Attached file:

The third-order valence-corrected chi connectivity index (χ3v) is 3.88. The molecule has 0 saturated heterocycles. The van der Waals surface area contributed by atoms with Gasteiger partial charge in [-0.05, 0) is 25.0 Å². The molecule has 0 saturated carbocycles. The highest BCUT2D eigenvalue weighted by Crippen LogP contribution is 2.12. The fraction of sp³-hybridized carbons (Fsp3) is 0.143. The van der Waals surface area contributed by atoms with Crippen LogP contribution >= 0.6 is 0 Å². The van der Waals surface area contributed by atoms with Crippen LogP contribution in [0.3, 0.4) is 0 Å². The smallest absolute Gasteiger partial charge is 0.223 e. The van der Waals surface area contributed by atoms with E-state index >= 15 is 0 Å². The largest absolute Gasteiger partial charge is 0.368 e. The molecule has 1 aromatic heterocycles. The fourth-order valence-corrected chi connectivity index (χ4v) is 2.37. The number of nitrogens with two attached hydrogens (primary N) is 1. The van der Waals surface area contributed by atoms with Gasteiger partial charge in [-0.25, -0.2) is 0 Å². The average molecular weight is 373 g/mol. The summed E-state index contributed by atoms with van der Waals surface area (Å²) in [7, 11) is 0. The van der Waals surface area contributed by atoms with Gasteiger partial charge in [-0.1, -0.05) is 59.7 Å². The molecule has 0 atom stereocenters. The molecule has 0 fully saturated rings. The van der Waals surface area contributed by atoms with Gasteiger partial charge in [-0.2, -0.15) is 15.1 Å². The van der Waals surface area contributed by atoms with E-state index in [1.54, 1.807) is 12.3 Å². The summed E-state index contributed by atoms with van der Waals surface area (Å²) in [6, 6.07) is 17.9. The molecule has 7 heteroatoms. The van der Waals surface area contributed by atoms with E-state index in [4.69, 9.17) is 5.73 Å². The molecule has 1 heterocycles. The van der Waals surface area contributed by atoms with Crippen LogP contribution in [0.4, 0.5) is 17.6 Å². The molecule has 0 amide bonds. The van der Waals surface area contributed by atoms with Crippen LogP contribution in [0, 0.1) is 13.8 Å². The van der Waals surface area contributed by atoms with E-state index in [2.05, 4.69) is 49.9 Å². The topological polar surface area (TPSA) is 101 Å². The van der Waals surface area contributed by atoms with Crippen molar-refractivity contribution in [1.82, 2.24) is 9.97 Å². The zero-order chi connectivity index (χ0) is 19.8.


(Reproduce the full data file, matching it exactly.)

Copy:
The third-order valence-corrected chi connectivity index (χ3v) is 3.88. The molecule has 0 saturated heterocycles. The van der Waals surface area contributed by atoms with Gasteiger partial charge in [-0.05, 0) is 25.0 Å². The molecule has 0 saturated carbocycles. The highest BCUT2D eigenvalue weighted by Crippen LogP contribution is 2.12. The fraction of sp³-hybridized carbons (Fsp3) is 0.143. The van der Waals surface area contributed by atoms with Crippen LogP contribution >= 0.6 is 0 Å². The van der Waals surface area contributed by atoms with Crippen LogP contribution in [0.3, 0.4) is 0 Å². The smallest absolute Gasteiger partial charge is 0.223 e. The van der Waals surface area contributed by atoms with E-state index >= 15 is 0 Å². The largest absolute Gasteiger partial charge is 0.368 e. The molecule has 1 aromatic heterocycles. The fourth-order valence-corrected chi connectivity index (χ4v) is 2.37. The number of nitrogens with two attached hydrogens (primary N) is 1. The van der Waals surface area contributed by atoms with Gasteiger partial charge in [-0.25, -0.2) is 0 Å². The average molecular weight is 373 g/mol. The summed E-state index contributed by atoms with van der Waals surface area (Å²) in [7, 11) is 0. The van der Waals surface area contributed by atoms with Gasteiger partial charge in [-0.1, -0.05) is 59.7 Å². The molecule has 0 atom stereocenters. The molecule has 0 fully saturated rings. The van der Waals surface area contributed by atoms with Gasteiger partial charge in [-0.2, -0.15) is 15.1 Å². The van der Waals surface area contributed by atoms with E-state index in [1.54, 1.807) is 12.3 Å². The summed E-state index contributed by atoms with van der Waals surface area (Å²) in [6, 6.07) is 17.9. The molecule has 7 heteroatoms. The van der Waals surface area contributed by atoms with E-state index in [4.69, 9.17) is 5.73 Å². The molecule has 1 heterocycles. The van der Waals surface area contributed by atoms with Crippen LogP contribution in [0.4, 0.5) is 17.6 Å². The molecule has 0 amide bonds. The van der Waals surface area contributed by atoms with Crippen LogP contribution in [0, 0.1) is 13.8 Å². The van der Waals surface area contributed by atoms with E-state index in [2.05, 4.69) is 49.9 Å². The topological polar surface area (TPSA) is 101 Å². The van der Waals surface area contributed by atoms with Crippen molar-refractivity contribution in [1.82, 2.24) is 9.97 Å². The zero-order chi connectivity index (χ0) is 19.8.